Lenalidomide and Dexamethasone for Older Patients With Multiple Myeloma: Less Is More

According to a study published in Blood, older patients with multiple myeloma (MM) who are taking continuous lenalidomide-dexamethasone (Rd) may be able to switch to reduced-dose lenalidomide maintenance without dexamethasone (Rd-R). Researchers, led by Alessandra Larocca, MD, PhD, of the University of Turin in Italy, noted that, among the intermediate-fit patients enrolled in this study, the Rd-R approach also was associated with similar responses and longer event-free survival (EFS).

“This type of dexamethasone-sparing strategy, combined with lenalidomide at a reduced post-induction maintenance dose, could be an adapted scheme to be evaluated in combination with new agents such as monoclonal antibodies in this subgroup of intermediate-fit patients,” Dr. Larocca told ASH Clinical News.

The multicenter Italian study enrolled 199 patients between the ages of 65 and 80 years with measurable and symptomatic MM who were considered ineligible for autologous hematopoietic cell transplantation. Patients were considered “intermediate-fit” if they were ages 76 to 80, or younger but with comorbidities or impairment in functional abilities as outlined by International Myeloma Working Group frailty score criteria.

Patients were randomized to receive either:

  • continuous Rd (n=98)
  • Rd-R (n=101)

In the continuous Rd arm, treatment consisted of 28-day induction cycles of lenalidomide 25 mg/day on days one through 21 plus dexamethasone 20 mg on days one, eight, 15, and 22, until disease progression or intolerance. In the Rd-R arm, patients received a total of nine 28-day induction cycles, followed by lenalidomide maintenance 10 mg/day for up to 21 days until either disease progression or intolerance. During lenalidomide therapy, patients were required to take antithrombotic prophylaxis.

The primary endpoint of the trial was EFS, with events defined as progression/death for any cause, lenalidomide discontinuation, or any hematologic grade 4 or nonhematologic grades 3 to 4 adverse events (AEs).

Secondary endpoints of the study included progression-free survival (PFS), overall survival (OS), response rate, and the incidence of dose reductions.

In the study group, the median age was 75 years in patients allocated to Rd-R and 76 years in patients randomized to Rd. A higher proportion of patients in the Rd-R arm was defined as intermediate-fit based on geriatric impairments rather than age (52% vs. 43%). After a median follow-up period of 37 months, the authors reported that median EFS was significantly longer in the Rd-R arm (10.4 vs. 6.9 months; hazard ratio [HR] = 0.70; p=0.02).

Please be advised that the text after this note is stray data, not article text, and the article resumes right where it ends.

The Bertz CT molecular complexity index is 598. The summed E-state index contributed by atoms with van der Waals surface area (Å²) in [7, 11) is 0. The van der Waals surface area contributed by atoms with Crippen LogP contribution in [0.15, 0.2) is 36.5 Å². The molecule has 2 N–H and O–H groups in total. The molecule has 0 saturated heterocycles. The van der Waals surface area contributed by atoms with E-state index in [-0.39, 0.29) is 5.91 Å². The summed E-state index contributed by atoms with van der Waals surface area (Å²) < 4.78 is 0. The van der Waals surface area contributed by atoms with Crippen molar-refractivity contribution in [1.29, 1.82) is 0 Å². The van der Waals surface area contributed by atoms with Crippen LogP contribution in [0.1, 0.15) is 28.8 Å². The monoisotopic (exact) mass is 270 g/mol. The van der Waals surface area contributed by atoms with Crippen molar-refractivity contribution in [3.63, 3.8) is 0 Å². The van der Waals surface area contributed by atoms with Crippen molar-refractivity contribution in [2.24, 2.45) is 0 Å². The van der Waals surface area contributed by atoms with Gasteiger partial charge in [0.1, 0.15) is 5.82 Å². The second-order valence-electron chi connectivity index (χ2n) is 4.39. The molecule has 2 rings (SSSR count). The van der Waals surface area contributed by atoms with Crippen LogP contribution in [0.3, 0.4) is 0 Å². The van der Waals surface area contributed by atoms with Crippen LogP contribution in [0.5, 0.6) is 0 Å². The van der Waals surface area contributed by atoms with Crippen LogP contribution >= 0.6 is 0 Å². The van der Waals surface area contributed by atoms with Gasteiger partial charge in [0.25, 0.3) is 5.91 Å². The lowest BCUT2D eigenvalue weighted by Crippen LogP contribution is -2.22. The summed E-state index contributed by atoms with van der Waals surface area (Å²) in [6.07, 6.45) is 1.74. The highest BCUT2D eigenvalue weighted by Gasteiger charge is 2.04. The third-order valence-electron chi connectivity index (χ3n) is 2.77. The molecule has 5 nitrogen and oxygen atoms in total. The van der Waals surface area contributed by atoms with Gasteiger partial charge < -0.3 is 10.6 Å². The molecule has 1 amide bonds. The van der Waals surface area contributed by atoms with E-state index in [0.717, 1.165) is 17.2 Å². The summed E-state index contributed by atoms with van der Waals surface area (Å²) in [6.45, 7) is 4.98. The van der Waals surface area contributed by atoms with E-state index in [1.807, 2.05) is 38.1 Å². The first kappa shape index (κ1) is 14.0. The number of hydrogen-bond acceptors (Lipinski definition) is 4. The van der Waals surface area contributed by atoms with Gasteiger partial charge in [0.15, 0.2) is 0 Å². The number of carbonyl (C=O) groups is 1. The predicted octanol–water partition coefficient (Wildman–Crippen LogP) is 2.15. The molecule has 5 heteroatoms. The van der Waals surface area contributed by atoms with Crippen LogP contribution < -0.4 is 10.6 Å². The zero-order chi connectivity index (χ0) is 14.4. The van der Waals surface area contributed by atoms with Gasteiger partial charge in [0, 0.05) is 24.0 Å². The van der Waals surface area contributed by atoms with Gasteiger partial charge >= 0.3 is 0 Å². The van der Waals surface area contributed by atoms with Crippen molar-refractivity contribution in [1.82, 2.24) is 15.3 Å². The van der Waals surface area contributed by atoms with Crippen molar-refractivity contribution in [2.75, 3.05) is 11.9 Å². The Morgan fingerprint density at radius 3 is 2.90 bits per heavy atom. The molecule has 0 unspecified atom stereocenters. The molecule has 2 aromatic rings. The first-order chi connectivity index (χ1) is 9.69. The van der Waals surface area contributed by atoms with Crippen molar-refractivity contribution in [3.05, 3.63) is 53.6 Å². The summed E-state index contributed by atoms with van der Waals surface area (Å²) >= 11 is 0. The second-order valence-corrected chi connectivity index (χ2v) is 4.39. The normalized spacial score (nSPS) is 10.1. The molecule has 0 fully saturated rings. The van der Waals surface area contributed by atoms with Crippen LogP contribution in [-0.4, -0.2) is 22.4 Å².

In terms of secondary endpoints, no significant difference in overall response (defined as a very good partial response or better) between treatment with Rd-R or continuous Rd (78% vs. 68%, respectively; p=0.15) was found. However, the three-year rate of OS was significantly greater in the Rd-R group (74% vs. 63%; HR=0.62; p=0.06).

The median PFS appeared to be extended in the Rd-R group (20.2 months vs. 18.3 months; HR=0.78; p=0.16), but there was no difference in median PFS between the two treatment regimens when looking at a subgroup of patients who remained on therapy after nine cycles (24.3 vs. 18.7 months; HR=0.73; p=0.19).

Dr. Larocca and colleagues also observed a trend toward a PFS benefit favoring Rd-R in patients classified as “standard risk” (HR=0.62; 95% CI 0.39-1.00), but not in patients classified as “high risk” (HR=1.10; 95% CI 0.47-2.55).

Fewer patients in the Rd-R group required at least one dose reduction for lenalidomide (45% vs. 62%) and dexamethasone (17% vs. 31%).

The most frequent grade ≥3 AEs in this study were neutropenia (21% vs. 18%), infections (10% vs. 12%), and dermatologic disorders (7% vs. 3%). The authors noted that a lower proportion of patients in the Rd-R group discontinued lenalidomide (24% vs. 30%) and dexamethasone (14% vs. 35%) because of AEs.

The researchers concluded that these findings suggest an adapted Rd-R treatment schedule is feasible and safe in older, transplant-ineligible people with MM, but noted some potential limitations. Given that the study used EFS as its primary endpoint, it was underpowered to identify a statistically significant difference between the two therapeutic approaches in terms of PFS. The trial was also limited by its lack of stratification according to prognostic variables or other factors at the time of randomization.

“In the future, new treatments and combinations including dose reduction or eliminating steroid use could be further explored in intermediate-fit and frail myeloma patients,” Dr. Larocca added.

Study authors report no relevant conflicts of interest.


Larocca A, Bonello F, Gaidano G, et al. Dose/schedule-adjusted Rd-R vs continuous Rd for elderly, intermediate-fit, newly diagnosed multiple myeloma patients. [published online ahead of print, 2021 Mar 19]. Blood. doi: 10.1182/blood.2020009507.